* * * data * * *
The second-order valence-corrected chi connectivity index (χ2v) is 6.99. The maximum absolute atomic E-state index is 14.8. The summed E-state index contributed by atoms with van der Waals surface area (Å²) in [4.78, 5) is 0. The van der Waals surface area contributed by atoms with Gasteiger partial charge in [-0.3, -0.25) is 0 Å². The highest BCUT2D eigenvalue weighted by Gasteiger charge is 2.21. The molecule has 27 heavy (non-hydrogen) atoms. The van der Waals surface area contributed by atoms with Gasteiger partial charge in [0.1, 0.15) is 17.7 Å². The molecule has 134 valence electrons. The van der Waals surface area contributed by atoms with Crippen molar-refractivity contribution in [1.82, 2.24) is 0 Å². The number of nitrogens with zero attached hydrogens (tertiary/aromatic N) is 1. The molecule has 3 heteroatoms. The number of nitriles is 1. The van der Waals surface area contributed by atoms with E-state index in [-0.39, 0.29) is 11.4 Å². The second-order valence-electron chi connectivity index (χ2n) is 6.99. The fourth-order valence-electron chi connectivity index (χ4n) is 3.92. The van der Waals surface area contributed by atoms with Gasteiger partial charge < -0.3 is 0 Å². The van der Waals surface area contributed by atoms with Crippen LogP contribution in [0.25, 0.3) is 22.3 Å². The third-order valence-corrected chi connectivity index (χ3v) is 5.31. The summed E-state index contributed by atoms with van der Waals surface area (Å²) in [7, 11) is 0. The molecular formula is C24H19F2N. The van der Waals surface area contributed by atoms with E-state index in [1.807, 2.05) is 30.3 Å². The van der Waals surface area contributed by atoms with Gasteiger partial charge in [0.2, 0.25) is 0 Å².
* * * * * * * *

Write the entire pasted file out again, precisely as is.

The second-order valence-corrected chi connectivity index (χ2v) is 6.99. The maximum absolute atomic E-state index is 14.8. The summed E-state index contributed by atoms with van der Waals surface area (Å²) in [4.78, 5) is 0. The van der Waals surface area contributed by atoms with Gasteiger partial charge in [-0.3, -0.25) is 0 Å². The highest BCUT2D eigenvalue weighted by Gasteiger charge is 2.21. The molecule has 27 heavy (non-hydrogen) atoms. The van der Waals surface area contributed by atoms with Gasteiger partial charge in [0.1, 0.15) is 17.7 Å². The molecule has 134 valence electrons. The van der Waals surface area contributed by atoms with Crippen molar-refractivity contribution in [1.82, 2.24) is 0 Å². The number of nitrogens with zero attached hydrogens (tertiary/aromatic N) is 1. The molecule has 3 heteroatoms. The number of nitriles is 1. The van der Waals surface area contributed by atoms with E-state index in [-0.39, 0.29) is 11.4 Å². The second-order valence-electron chi connectivity index (χ2n) is 6.99. The fourth-order valence-electron chi connectivity index (χ4n) is 3.92. The van der Waals surface area contributed by atoms with Gasteiger partial charge < -0.3 is 0 Å². The van der Waals surface area contributed by atoms with Crippen LogP contribution in [0.25, 0.3) is 22.3 Å². The third-order valence-corrected chi connectivity index (χ3v) is 5.31. The summed E-state index contributed by atoms with van der Waals surface area (Å²) in [7, 11) is 0. The molecular formula is C24H19F2N. The van der Waals surface area contributed by atoms with E-state index in [1.807, 2.05) is 30.3 Å². The van der Waals surface area contributed by atoms with Gasteiger partial charge in [0.2, 0.25) is 0 Å².